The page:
Earning a Doctor of Nursing Practice (DNP) indicates nurses have achieved the highest level of clinical expertise in their field. DNP programs may take from two to four years to complete, depending on the entry point (i.e., post-baccalaureate or post-master's degree). Typically, DNP programs include courses in:

  • Advanced pathophysiology and pharmacology
  • Advanced-practice role preparation
  • Leadership
  • Healthcare policy
  • Biostatistics

Additionally, DNP programs include a project on systems improvement and change.

A DNP is different from a Ph.D. in that doctoral nurses have more of a clinical focus, while PhDs in a more research and education-based focus.

Choosing a DNP Program

There are many considerations to keep in mind when choosing a DNP program In Minnesota. The state has eight programs to choose from. As a starting point, prospective students should factor the following in their decision.

What to Consider When Choosing a DNP Program

  • Cost- The average cost to attend a DNP program in Minnesota is around $900 per credit. However, some schools may charge a higher tuition rate for non-Minnesota residents. Also, this figure does not include required university fees or supplies.
  • Online Option- Of the eight DNP programs in Minnesota, five offers online or hybrid options. Many schools recognize that DNP students are probably already working as nurses or APRNs and strive to make the program as convenient as possible. If campus visitation is required, it is usually on weekends and very minimal (i.e., once or twice a semester).
  • Accreditation- As stated earlier, there are eight DNP programs in Minnesota- all of which are accredited by the Accreditation Commission for Education in Nursing (ACEN) or the Commission for Collegiate Nursing Education (CCNE). Seven are approved by the CCNE, and one by the ACEN.
  • Residency Options- DNP students typically must complete around 1,000 hours of supervised clinical practice to earn the degree. However, some students may apply clinical hours completed in their MSN program towards the required DNP hours. Each school has variable requirements for this, so students are encouraged to visit each school's website to determine specific requirements. Clinical practice is usually out in the community with a physician or APRN mentor. Many schools offer placement assistance and mentorship pairing as well. Additionally, DNP students have the option of continuing residency after meeting the required hours needed for graduation. Minnesota has four post-graduation residency programs for nurse practitioners, three of which are at the Mayo Clinic.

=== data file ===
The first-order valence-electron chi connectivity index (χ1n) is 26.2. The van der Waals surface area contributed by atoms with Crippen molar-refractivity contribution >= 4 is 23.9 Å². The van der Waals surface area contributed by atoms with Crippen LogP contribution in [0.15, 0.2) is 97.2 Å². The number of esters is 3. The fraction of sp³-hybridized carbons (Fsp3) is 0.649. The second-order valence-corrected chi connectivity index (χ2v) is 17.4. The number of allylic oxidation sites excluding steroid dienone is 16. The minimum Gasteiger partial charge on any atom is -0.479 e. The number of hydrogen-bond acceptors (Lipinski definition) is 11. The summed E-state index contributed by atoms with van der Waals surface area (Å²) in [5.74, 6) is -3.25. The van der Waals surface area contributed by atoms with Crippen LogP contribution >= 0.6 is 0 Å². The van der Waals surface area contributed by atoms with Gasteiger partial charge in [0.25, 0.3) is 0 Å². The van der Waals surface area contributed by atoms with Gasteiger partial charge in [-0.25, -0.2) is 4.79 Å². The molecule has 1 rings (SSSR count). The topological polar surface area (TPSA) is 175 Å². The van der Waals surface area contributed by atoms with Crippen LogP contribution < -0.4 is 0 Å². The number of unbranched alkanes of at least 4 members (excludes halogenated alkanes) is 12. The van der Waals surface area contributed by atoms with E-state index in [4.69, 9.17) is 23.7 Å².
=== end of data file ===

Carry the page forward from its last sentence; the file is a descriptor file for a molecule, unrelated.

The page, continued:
The University of Minnesota offers both BSN and MSN students the opportunity to earn a DNP. The programs are online, and minimal campus visitation is required. For example, students are required to come to campus for only four days each semester. They have many courses of study available including tracks for APRN, Leadership, CNS, Midwifery, and nurse anesthesia.

Admission & State Licensing or Certification Requirements

Admission

Admission to DNP programs in Minnesota may vary depending on the school and entry point. BSN students may have slightly different requirements than MSN students. General admission requirements may include:

  • Current RN or APRN license
  • BSN or MSN degree from an accredited university
  • GPA of 3.0 or higher (specific requirement may vary)
  • GRE may be required, depending on the school
  • Submission of a resume/ CV
  • Provide an essay/ writing sample
  • Letters of recommendation
  • Proof of liability insurance
  • HIPPA training
  • Submit evidence of nursing experience
  • Interview with faculty

Certification

Specialty certification is often required for licensure, primarily for advanced-practice nursing. Nurse practitioners may become certified in family medicine, adult/gerontology, pediatrics, etc. Nurse midwives and nurse anesthetists must also obtain certification. Some states have lists of approved certification agencies, and the Minnesota Board of Nursing accepts the following: